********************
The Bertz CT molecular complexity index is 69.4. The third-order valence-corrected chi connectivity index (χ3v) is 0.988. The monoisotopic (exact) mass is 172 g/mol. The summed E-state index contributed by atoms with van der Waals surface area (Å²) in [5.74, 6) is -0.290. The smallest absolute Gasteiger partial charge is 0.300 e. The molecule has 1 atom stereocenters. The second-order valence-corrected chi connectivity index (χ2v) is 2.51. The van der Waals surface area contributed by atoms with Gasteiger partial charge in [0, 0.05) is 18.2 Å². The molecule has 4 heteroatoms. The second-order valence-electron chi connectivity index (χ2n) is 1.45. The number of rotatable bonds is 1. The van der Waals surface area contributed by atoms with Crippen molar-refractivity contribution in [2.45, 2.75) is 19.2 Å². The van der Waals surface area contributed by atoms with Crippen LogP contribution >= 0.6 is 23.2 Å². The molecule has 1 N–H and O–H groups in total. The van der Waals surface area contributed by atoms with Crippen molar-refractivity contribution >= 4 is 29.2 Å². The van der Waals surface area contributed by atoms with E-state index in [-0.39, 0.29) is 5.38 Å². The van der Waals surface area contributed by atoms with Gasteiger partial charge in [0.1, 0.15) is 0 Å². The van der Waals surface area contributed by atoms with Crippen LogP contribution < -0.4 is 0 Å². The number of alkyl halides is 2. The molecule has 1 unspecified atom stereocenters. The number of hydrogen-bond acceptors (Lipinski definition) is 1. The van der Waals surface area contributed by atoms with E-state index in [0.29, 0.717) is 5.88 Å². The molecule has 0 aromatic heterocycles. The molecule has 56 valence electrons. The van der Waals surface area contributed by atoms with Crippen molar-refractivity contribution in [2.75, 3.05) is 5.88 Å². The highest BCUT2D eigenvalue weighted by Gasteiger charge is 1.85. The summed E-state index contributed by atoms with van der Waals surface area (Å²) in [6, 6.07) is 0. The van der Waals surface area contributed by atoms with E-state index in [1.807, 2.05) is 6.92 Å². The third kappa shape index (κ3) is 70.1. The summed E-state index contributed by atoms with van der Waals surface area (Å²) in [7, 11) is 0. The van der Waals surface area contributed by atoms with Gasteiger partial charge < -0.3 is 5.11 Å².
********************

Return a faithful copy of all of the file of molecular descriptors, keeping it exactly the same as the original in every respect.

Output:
The Bertz CT molecular complexity index is 69.4. The third-order valence-corrected chi connectivity index (χ3v) is 0.988. The monoisotopic (exact) mass is 172 g/mol. The summed E-state index contributed by atoms with van der Waals surface area (Å²) in [5.74, 6) is -0.290. The smallest absolute Gasteiger partial charge is 0.300 e. The molecule has 1 atom stereocenters. The second-order valence-corrected chi connectivity index (χ2v) is 2.51. The van der Waals surface area contributed by atoms with Gasteiger partial charge in [0, 0.05) is 18.2 Å². The molecule has 4 heteroatoms. The second-order valence-electron chi connectivity index (χ2n) is 1.45. The number of rotatable bonds is 1. The van der Waals surface area contributed by atoms with Crippen molar-refractivity contribution in [2.45, 2.75) is 19.2 Å². The van der Waals surface area contributed by atoms with Crippen LogP contribution >= 0.6 is 23.2 Å². The molecule has 1 N–H and O–H groups in total. The van der Waals surface area contributed by atoms with Crippen molar-refractivity contribution >= 4 is 29.2 Å². The van der Waals surface area contributed by atoms with E-state index in [-0.39, 0.29) is 5.38 Å². The van der Waals surface area contributed by atoms with Gasteiger partial charge in [0.1, 0.15) is 0 Å². The van der Waals surface area contributed by atoms with Crippen LogP contribution < -0.4 is 0 Å². The number of alkyl halides is 2. The molecule has 1 unspecified atom stereocenters. The number of hydrogen-bond acceptors (Lipinski definition) is 1. The van der Waals surface area contributed by atoms with E-state index in [0.29, 0.717) is 5.88 Å². The molecule has 0 aromatic heterocycles. The molecule has 56 valence electrons. The van der Waals surface area contributed by atoms with Crippen molar-refractivity contribution in [2.75, 3.05) is 5.88 Å². The highest BCUT2D eigenvalue weighted by Gasteiger charge is 1.85. The summed E-state index contributed by atoms with van der Waals surface area (Å²) in [6, 6.07) is 0. The van der Waals surface area contributed by atoms with E-state index in [1.807, 2.05) is 6.92 Å². The third kappa shape index (κ3) is 70.1. The summed E-state index contributed by atoms with van der Waals surface area (Å²) in [7, 11) is 0. The van der Waals surface area contributed by atoms with Gasteiger partial charge < -0.3 is 5.11 Å².